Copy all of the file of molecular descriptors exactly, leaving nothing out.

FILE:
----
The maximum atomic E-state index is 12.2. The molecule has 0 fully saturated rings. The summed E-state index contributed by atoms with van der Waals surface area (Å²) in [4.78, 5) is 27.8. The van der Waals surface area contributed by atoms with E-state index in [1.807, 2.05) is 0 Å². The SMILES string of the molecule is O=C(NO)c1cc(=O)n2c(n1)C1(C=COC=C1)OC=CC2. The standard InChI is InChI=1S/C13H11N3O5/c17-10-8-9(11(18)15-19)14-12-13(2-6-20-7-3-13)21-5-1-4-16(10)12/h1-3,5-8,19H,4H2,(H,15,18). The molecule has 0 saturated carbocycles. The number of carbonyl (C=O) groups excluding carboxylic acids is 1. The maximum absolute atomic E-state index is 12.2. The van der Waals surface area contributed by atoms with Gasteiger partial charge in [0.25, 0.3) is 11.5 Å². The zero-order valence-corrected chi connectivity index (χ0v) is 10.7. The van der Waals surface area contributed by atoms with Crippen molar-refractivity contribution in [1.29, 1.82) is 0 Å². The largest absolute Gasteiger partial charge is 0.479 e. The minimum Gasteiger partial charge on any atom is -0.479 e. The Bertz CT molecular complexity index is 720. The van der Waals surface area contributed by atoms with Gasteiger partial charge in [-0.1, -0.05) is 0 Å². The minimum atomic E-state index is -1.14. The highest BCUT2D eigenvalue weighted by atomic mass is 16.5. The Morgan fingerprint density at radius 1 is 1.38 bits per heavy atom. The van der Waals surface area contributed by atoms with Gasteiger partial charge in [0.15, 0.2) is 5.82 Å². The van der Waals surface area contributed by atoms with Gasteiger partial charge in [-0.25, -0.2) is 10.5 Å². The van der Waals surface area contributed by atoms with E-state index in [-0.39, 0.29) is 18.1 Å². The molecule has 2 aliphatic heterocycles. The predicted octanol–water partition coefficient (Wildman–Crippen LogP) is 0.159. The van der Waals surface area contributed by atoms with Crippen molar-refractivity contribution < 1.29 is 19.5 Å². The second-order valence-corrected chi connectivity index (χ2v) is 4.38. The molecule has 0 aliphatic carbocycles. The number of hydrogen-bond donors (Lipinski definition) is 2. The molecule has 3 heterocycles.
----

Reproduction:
The maximum atomic E-state index is 12.2. The molecule has 0 fully saturated rings. The summed E-state index contributed by atoms with van der Waals surface area (Å²) in [4.78, 5) is 27.8. The van der Waals surface area contributed by atoms with E-state index in [1.807, 2.05) is 0 Å². The SMILES string of the molecule is O=C(NO)c1cc(=O)n2c(n1)C1(C=COC=C1)OC=CC2. The standard InChI is InChI=1S/C13H11N3O5/c17-10-8-9(11(18)15-19)14-12-13(2-6-20-7-3-13)21-5-1-4-16(10)12/h1-3,5-8,19H,4H2,(H,15,18). The molecule has 0 saturated carbocycles. The number of carbonyl (C=O) groups excluding carboxylic acids is 1. The maximum absolute atomic E-state index is 12.2. The van der Waals surface area contributed by atoms with Gasteiger partial charge in [0.25, 0.3) is 11.5 Å². The zero-order valence-corrected chi connectivity index (χ0v) is 10.7. The van der Waals surface area contributed by atoms with Crippen molar-refractivity contribution in [1.29, 1.82) is 0 Å². The largest absolute Gasteiger partial charge is 0.479 e. The minimum Gasteiger partial charge on any atom is -0.479 e. The Bertz CT molecular complexity index is 720. The van der Waals surface area contributed by atoms with Gasteiger partial charge in [-0.1, -0.05) is 0 Å². The minimum atomic E-state index is -1.14. The highest BCUT2D eigenvalue weighted by atomic mass is 16.5. The Morgan fingerprint density at radius 1 is 1.38 bits per heavy atom. The van der Waals surface area contributed by atoms with Gasteiger partial charge in [0.15, 0.2) is 5.82 Å². The van der Waals surface area contributed by atoms with Gasteiger partial charge in [-0.25, -0.2) is 10.5 Å². The van der Waals surface area contributed by atoms with E-state index in [-0.39, 0.29) is 18.1 Å². The molecule has 2 aliphatic heterocycles. The predicted octanol–water partition coefficient (Wildman–Crippen LogP) is 0.159. The van der Waals surface area contributed by atoms with Crippen molar-refractivity contribution < 1.29 is 19.5 Å². The second-order valence-corrected chi connectivity index (χ2v) is 4.38. The molecule has 0 aliphatic carbocycles. The number of hydrogen-bond donors (Lipinski definition) is 2. The molecule has 3 heterocycles.